Former Trump adviser and campaign manager Steve Bannon has agreed to testify before the House committee investigating last year’s January 6 Capitol attack a week ahead of jury selection for his scheduled contempt of Congress trial.

Bannon long said that he would be willing to testify if ex-President Donald Trump waived his executive privilege, even though he was only on White House staff for a seven-month period that took place three years before the Capitol riots. Trump wrote a letter on Saturday allowing Bannon to participate in the January 6 committee hearings.

“When you first received the Subpoena to testify and provide documents, I invoked Executive Privilege,” Trump wrote. “However, I watched how unfairly you and others have been treated, having to spend vast amounts of money on legal fees, and all of the trauma you must be going through for the love of your Country, and out of respect for the Office of the President.”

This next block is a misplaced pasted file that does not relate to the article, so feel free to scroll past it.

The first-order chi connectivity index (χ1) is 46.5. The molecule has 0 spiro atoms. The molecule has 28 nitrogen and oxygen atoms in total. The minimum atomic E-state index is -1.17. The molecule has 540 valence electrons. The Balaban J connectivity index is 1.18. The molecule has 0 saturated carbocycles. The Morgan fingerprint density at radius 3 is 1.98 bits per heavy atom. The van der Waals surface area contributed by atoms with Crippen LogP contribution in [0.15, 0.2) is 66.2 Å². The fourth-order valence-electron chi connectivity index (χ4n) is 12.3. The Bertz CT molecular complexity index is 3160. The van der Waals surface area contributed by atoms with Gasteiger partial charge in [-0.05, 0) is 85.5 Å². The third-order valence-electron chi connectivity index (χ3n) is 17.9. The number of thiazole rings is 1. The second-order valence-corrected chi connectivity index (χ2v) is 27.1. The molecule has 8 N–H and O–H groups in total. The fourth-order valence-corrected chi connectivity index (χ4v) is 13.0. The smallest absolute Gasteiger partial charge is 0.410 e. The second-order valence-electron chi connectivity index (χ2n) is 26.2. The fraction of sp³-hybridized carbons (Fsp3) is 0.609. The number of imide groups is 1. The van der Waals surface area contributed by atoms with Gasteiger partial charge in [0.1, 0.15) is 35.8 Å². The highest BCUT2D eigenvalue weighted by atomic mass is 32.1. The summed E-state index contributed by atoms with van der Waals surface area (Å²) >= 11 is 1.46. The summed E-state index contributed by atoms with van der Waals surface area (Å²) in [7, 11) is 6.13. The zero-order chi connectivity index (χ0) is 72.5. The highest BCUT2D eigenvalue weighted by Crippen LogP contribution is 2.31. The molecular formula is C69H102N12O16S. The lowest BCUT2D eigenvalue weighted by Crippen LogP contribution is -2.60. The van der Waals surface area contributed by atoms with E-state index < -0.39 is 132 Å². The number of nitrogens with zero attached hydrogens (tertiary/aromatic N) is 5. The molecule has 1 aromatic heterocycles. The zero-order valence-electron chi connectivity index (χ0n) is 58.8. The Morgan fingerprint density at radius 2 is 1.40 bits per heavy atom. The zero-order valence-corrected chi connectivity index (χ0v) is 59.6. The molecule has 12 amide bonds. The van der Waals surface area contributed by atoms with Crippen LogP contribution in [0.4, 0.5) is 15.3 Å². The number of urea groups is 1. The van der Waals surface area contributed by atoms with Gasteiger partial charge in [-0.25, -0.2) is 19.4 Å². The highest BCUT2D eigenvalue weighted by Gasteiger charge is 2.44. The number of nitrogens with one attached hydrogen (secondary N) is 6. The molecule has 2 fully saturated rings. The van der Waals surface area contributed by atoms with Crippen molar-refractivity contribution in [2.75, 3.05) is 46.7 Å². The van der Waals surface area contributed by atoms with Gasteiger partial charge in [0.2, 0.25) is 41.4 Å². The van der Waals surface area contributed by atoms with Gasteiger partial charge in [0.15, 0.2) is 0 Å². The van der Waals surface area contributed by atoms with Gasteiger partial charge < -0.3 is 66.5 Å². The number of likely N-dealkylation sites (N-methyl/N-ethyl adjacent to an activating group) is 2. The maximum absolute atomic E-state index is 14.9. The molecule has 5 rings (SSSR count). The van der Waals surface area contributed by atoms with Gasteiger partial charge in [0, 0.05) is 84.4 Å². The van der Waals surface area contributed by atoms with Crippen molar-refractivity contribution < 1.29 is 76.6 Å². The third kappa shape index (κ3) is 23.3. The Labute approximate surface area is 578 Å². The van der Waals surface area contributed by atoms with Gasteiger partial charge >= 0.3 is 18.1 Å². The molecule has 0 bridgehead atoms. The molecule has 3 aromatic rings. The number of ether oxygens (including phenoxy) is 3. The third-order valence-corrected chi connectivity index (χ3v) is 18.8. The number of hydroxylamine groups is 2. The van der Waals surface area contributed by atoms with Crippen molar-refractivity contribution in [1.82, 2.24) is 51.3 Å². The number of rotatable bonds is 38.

“Therefore, if you reach an agreement on a time and place for your testimony, I will waive Executive Privilege for you, which allows you to go in and testify truthfully and fairly,” Trump added.

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Bannon lawyer Bob Costello wrote in a letter that Bannon is now willing to testify, and would prefer to participate in a public hearing.

On Monday morning, the Justice Department contradicted Bannon and Trump’s assertion of executive privilege.

The former president “never invoked executive privilege over any particular information or materials; that the former president’s counsel never asked or was asked to attend the defendant’s deposition before the select committee; that the defendant’s attorney misrepresented to the committee what the former president’s counsel had told the defendant’s attorney; and that the former president’s counsel made clear to the defendant’s attorney that the letter provided no basis for total non-compliance,” according to a new filing that cited an interview conducted by the FBI with Trump attorney Justin Clark.

The Justice Department added that Bannon’s “eleventh-hour efforts” should be disregarded as it is irrelevant to his non-compliance with the committee over the past nine months.

“The criminal contempt statute is not intended to procure compliance; it is intended to punish past non-compliance,” the filing read.

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